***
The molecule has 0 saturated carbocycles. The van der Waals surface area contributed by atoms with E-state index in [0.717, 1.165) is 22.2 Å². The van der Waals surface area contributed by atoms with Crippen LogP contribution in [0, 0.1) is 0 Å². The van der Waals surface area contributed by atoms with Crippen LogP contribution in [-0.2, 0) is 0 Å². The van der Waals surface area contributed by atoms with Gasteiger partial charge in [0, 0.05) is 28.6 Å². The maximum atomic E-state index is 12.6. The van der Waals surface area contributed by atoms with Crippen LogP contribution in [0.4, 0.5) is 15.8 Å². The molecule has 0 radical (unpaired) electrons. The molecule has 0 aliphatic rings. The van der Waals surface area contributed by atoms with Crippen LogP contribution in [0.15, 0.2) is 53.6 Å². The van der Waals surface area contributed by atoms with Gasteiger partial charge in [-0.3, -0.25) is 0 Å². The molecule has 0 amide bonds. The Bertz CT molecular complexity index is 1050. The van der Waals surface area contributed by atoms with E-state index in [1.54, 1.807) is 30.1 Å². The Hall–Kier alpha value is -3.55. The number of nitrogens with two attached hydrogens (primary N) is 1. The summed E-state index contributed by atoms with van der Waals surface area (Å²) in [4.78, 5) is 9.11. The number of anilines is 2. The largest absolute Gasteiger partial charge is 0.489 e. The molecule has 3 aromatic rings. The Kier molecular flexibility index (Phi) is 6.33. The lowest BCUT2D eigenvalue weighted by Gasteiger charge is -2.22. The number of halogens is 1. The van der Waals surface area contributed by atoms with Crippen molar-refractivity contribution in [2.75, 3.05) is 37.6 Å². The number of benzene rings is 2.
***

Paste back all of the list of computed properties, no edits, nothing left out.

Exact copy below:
The molecule has 0 saturated carbocycles. The van der Waals surface area contributed by atoms with E-state index in [0.717, 1.165) is 22.2 Å². The van der Waals surface area contributed by atoms with Crippen LogP contribution in [0, 0.1) is 0 Å². The van der Waals surface area contributed by atoms with Crippen LogP contribution in [-0.2, 0) is 0 Å². The van der Waals surface area contributed by atoms with Gasteiger partial charge in [0, 0.05) is 28.6 Å². The maximum atomic E-state index is 12.6. The van der Waals surface area contributed by atoms with Crippen LogP contribution in [0.4, 0.5) is 15.8 Å². The molecule has 0 radical (unpaired) electrons. The molecule has 0 aliphatic rings. The van der Waals surface area contributed by atoms with Crippen LogP contribution in [0.15, 0.2) is 53.6 Å². The van der Waals surface area contributed by atoms with Gasteiger partial charge in [-0.3, -0.25) is 0 Å². The molecule has 0 amide bonds. The Bertz CT molecular complexity index is 1050. The van der Waals surface area contributed by atoms with E-state index in [1.54, 1.807) is 30.1 Å². The Hall–Kier alpha value is -3.55. The number of nitrogens with two attached hydrogens (primary N) is 1. The summed E-state index contributed by atoms with van der Waals surface area (Å²) in [4.78, 5) is 9.11. The number of anilines is 2. The largest absolute Gasteiger partial charge is 0.489 e. The molecule has 3 aromatic rings. The Kier molecular flexibility index (Phi) is 6.33. The lowest BCUT2D eigenvalue weighted by Gasteiger charge is -2.22. The number of halogens is 1. The van der Waals surface area contributed by atoms with Crippen molar-refractivity contribution in [2.75, 3.05) is 37.6 Å². The number of benzene rings is 2.